When a company issues new stock, it divides control of the firm over a greater number of shareholders. In return, it manages to obtain new equity, which offers more capital for investment. The amount of new capital depends on the number of new shares in the offering and the amount that investors pay for each share. This new equity joins the equity the company already holds, which depends on the outstanding shares that the firm has already issued.
Multiply the number of outstanding shares by the stock price to find the company's existing equity. For example, if the company has already issued 1,500 shares of stock that are worth $75 each, the company has $112,500 in existing equity (1,500 × $75 = $112,500).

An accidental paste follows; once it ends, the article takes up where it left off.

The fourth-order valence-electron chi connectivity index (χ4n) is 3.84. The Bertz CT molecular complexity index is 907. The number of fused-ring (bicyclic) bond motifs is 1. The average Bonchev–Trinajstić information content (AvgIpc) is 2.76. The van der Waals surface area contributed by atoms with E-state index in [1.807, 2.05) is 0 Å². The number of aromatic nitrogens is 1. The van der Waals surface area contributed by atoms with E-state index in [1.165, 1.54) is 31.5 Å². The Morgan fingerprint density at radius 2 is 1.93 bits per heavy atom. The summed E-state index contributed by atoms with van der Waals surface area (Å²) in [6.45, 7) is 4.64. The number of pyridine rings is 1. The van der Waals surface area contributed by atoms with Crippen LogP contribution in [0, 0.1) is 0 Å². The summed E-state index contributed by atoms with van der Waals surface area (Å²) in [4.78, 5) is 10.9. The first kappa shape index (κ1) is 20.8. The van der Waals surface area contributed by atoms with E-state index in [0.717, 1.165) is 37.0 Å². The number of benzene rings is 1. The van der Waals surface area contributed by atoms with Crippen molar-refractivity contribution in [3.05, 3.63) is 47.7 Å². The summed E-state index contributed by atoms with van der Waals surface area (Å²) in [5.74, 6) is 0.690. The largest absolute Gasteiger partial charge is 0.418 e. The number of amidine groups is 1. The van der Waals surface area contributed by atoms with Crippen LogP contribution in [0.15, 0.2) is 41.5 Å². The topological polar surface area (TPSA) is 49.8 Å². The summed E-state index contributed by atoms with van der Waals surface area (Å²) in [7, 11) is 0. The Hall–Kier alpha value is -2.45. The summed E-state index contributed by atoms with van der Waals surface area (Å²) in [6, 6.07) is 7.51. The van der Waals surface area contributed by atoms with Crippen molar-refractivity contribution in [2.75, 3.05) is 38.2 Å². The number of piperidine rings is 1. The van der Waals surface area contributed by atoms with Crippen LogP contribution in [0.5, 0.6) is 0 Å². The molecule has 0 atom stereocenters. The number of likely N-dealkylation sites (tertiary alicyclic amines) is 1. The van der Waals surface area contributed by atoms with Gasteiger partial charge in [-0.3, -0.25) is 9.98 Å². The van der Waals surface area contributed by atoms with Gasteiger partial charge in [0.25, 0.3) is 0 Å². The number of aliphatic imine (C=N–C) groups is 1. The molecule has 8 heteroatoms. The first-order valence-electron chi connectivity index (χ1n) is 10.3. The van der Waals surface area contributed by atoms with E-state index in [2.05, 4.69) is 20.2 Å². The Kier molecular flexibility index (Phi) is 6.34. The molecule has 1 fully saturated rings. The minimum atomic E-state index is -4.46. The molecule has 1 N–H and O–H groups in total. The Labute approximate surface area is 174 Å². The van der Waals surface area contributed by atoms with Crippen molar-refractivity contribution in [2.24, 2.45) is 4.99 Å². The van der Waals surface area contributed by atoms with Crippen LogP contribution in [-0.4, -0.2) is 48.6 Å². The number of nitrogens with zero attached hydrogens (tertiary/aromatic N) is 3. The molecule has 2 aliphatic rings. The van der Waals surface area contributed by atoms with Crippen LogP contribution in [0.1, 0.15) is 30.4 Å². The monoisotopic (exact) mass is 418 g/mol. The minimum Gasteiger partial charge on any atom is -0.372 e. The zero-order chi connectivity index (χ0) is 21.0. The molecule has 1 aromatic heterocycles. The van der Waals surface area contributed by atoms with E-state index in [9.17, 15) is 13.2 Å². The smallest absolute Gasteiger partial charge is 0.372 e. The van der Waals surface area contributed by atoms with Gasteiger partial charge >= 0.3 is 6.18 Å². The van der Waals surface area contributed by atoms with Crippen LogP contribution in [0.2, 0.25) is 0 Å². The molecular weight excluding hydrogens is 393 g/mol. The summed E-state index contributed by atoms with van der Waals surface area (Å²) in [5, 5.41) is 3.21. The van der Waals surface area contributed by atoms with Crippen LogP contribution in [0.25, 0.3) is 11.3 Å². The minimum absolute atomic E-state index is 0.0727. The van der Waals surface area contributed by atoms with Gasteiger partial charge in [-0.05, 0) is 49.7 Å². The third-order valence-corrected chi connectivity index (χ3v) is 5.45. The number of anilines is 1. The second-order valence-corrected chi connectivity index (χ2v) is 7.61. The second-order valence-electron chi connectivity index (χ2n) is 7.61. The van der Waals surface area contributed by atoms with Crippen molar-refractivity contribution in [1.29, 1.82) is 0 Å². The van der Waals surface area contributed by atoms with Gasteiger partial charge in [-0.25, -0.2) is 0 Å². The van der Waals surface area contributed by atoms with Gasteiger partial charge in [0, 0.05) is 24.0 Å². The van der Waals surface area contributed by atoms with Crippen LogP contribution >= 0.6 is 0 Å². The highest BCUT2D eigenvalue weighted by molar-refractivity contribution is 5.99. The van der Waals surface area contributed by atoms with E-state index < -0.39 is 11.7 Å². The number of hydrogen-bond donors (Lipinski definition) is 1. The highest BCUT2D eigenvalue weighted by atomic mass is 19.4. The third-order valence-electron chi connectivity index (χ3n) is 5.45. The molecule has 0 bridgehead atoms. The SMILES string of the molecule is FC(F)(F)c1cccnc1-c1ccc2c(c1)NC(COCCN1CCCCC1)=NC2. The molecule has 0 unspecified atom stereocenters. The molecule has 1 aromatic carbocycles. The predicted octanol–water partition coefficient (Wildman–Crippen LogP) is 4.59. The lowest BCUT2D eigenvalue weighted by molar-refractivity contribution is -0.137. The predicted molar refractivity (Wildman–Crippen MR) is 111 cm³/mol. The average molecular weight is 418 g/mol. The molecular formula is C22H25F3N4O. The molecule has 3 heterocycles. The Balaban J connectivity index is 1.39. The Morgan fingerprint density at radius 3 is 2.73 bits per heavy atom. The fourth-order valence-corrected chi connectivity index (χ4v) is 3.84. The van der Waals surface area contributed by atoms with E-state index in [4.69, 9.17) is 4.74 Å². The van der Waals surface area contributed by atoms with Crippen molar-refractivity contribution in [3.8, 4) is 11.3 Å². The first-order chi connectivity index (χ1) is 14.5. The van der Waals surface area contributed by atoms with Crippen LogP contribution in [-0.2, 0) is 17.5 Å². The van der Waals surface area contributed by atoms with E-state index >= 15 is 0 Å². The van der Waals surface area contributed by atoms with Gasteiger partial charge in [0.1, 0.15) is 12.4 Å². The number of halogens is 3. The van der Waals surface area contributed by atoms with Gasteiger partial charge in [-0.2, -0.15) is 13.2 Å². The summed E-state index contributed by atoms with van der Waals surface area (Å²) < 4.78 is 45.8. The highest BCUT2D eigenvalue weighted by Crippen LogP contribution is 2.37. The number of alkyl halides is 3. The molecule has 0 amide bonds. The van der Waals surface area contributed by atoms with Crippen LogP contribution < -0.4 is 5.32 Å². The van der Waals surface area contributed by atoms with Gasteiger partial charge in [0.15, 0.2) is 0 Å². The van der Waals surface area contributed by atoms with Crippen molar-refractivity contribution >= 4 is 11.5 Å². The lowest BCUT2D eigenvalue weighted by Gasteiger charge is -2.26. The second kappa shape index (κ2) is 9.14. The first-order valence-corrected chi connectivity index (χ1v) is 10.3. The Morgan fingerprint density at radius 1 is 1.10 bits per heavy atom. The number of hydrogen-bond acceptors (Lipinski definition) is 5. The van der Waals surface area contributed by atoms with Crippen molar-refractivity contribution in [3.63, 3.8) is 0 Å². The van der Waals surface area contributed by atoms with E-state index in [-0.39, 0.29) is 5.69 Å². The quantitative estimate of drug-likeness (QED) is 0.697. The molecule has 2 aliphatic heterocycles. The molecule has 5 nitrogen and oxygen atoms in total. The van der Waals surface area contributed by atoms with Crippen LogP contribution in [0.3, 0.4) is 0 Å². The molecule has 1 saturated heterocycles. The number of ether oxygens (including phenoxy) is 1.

Subtract this existing equity from the firm's target equity. For example, if the company wants a total of $150,000 in equity and has $112,500 in current equity, it is $37,500 short of its goal ($150,000 - $112,500 = $37,500).
Divide this value by the price of the new shares. For example, if the company issues the new shares at $60 each, the company must issue 625 new shares to meet its target ($37,500 ÷ $60 = 625).
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